About two weeks ago two security researchers, Adam Caudill and Brandon Wilson, released the code to a USB exploit virus BadUSB. BadUSB is a malicious firmware exploit which, if infected with, could effectivly ruin your computer. The code to the exploit is posted to Github by Adam Caudill.
In the recent Wired article "That Unpatchable USB Malware Now Has a Patch. . . Sort Of", Caudill talks about the many limitations of this particular 'fix' to BadUSB. Part of the fix involves opening up the USB and applying a layer of epoxy glue to the insides of the USB, preventing the device from being reopened going forward. Caudill is quoted saying "What we’re doing today is about experimenting, learning what can be done, and hoping the community will join in these experiments and take it further."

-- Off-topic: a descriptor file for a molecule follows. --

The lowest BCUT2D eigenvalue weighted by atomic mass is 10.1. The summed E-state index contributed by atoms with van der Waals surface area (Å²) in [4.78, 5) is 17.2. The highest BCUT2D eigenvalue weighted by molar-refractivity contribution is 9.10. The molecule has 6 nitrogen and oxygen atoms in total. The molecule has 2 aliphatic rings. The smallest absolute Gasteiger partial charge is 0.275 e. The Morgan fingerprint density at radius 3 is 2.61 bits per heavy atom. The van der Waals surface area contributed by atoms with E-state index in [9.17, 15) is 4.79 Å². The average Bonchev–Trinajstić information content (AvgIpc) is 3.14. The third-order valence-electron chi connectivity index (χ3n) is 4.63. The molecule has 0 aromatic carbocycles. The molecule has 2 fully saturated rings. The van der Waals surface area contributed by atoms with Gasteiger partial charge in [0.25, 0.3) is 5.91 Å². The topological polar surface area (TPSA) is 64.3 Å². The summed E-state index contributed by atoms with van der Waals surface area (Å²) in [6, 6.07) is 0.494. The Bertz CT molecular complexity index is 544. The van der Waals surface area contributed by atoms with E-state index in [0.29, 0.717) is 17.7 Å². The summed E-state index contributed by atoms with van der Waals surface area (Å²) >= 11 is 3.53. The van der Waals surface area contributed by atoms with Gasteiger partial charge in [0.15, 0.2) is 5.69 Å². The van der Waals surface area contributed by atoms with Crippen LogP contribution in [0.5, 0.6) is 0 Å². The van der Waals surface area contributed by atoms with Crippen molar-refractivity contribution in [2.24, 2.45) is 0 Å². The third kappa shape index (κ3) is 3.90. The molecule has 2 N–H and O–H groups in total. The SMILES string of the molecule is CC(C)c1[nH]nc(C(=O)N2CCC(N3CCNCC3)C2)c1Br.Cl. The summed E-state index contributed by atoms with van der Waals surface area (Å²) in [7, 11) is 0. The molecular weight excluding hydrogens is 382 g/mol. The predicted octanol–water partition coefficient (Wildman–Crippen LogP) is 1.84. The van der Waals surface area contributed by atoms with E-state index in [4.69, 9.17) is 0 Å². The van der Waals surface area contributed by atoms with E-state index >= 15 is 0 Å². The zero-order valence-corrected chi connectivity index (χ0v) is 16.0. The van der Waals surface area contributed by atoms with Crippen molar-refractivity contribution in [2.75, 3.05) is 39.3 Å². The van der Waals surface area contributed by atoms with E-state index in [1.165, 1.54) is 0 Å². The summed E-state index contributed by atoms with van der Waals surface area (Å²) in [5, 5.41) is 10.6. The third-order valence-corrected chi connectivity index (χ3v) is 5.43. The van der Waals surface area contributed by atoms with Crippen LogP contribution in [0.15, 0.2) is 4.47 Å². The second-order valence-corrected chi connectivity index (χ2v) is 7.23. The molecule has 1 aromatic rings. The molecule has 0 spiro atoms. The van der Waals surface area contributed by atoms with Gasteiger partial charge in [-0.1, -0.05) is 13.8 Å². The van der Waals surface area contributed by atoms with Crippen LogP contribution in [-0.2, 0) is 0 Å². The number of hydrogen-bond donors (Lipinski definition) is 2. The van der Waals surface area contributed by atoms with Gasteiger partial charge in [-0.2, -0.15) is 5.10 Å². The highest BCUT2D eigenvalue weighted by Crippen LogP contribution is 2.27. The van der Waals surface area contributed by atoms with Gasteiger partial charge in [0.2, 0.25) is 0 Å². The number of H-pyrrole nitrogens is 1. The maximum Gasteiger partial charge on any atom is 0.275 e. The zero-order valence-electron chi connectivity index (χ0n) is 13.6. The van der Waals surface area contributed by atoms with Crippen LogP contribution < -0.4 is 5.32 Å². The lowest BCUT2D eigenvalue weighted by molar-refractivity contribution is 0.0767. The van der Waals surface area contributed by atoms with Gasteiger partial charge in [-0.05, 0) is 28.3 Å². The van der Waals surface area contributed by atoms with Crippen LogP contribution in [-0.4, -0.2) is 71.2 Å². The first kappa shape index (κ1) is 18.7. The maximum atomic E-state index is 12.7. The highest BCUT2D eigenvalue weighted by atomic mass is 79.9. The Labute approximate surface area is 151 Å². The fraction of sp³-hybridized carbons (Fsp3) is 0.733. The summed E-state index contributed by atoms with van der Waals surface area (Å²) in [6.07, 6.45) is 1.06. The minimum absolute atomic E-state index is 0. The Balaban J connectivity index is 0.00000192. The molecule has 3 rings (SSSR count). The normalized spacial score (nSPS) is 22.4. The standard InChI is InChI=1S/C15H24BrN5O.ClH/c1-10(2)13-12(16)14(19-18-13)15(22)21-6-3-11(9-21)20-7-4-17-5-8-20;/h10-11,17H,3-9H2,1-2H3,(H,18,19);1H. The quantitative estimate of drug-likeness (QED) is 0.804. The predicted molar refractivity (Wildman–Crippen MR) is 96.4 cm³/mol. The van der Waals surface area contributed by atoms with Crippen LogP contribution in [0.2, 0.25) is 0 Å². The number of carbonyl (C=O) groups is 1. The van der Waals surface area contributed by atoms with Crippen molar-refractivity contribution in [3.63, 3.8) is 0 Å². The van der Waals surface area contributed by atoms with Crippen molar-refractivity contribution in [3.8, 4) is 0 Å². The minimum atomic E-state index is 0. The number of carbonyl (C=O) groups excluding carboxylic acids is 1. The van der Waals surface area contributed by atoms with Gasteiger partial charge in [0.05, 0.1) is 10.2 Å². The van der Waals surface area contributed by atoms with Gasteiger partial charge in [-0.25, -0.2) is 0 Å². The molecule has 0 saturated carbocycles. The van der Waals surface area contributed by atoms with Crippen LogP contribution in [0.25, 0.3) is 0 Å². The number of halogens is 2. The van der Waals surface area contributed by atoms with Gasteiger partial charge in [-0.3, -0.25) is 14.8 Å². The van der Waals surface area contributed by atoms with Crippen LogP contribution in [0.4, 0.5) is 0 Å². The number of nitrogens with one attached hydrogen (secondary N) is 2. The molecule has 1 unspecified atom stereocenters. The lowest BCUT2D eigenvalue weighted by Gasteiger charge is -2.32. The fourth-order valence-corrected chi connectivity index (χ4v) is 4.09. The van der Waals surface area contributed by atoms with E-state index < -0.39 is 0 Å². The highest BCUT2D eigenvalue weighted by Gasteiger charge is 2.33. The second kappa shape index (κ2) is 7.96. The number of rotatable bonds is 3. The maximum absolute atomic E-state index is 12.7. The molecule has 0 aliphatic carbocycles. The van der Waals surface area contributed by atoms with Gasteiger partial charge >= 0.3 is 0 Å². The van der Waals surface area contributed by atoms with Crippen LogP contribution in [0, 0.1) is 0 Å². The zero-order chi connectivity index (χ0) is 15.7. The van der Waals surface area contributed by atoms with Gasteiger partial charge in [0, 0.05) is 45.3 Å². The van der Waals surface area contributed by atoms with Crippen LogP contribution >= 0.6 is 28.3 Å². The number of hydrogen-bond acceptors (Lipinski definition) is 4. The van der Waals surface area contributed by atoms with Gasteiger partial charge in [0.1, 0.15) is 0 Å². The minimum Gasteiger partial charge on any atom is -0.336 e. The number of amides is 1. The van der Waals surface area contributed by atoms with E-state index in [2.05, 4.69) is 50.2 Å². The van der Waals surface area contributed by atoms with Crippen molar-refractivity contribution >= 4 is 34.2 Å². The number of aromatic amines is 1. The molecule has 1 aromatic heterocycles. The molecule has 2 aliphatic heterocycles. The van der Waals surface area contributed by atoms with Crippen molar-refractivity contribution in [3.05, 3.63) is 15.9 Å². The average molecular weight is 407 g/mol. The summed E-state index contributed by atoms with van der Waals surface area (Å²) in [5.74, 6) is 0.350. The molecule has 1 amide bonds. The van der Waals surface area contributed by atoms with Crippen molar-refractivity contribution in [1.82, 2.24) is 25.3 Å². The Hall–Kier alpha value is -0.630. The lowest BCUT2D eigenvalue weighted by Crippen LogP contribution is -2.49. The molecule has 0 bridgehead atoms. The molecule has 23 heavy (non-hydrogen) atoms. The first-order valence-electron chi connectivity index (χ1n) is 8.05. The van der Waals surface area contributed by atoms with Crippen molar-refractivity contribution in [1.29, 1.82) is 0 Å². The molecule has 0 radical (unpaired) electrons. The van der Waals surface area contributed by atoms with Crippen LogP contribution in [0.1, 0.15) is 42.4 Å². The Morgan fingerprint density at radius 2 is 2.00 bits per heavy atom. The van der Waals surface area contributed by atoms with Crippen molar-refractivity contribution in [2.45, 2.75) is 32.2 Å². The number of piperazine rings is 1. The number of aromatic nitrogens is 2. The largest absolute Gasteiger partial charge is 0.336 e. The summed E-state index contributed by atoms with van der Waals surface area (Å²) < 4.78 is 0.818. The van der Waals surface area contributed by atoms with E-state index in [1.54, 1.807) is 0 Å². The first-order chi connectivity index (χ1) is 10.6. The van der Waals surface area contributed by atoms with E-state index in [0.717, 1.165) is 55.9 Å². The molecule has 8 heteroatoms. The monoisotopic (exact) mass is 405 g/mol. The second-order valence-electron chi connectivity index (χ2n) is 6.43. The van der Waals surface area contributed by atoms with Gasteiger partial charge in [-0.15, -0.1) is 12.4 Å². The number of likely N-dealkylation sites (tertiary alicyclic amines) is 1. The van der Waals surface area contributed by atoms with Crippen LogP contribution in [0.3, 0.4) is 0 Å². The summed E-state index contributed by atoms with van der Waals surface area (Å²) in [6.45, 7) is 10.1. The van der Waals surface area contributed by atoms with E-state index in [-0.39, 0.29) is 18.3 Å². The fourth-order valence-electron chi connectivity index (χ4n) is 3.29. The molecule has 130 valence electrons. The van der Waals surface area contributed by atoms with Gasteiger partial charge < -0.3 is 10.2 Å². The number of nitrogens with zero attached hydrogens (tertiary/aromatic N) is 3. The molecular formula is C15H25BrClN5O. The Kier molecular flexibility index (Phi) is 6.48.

BadUSB is unlikely to infect the average consumer, yet it is feared because currently no known virus scan and removal program can detect it. The best prevention is to only use USB devices that have been in your control the entire duration, which should always be best practice for USB devices. In the InfoWord article "The BadUSB exploit is deadly, but few may be hit", the author says that "BadUSB is the biggest threat you can be take off your panic list". While the threat is possible, it is far more likely you'll be hit by a virus running in your web browser.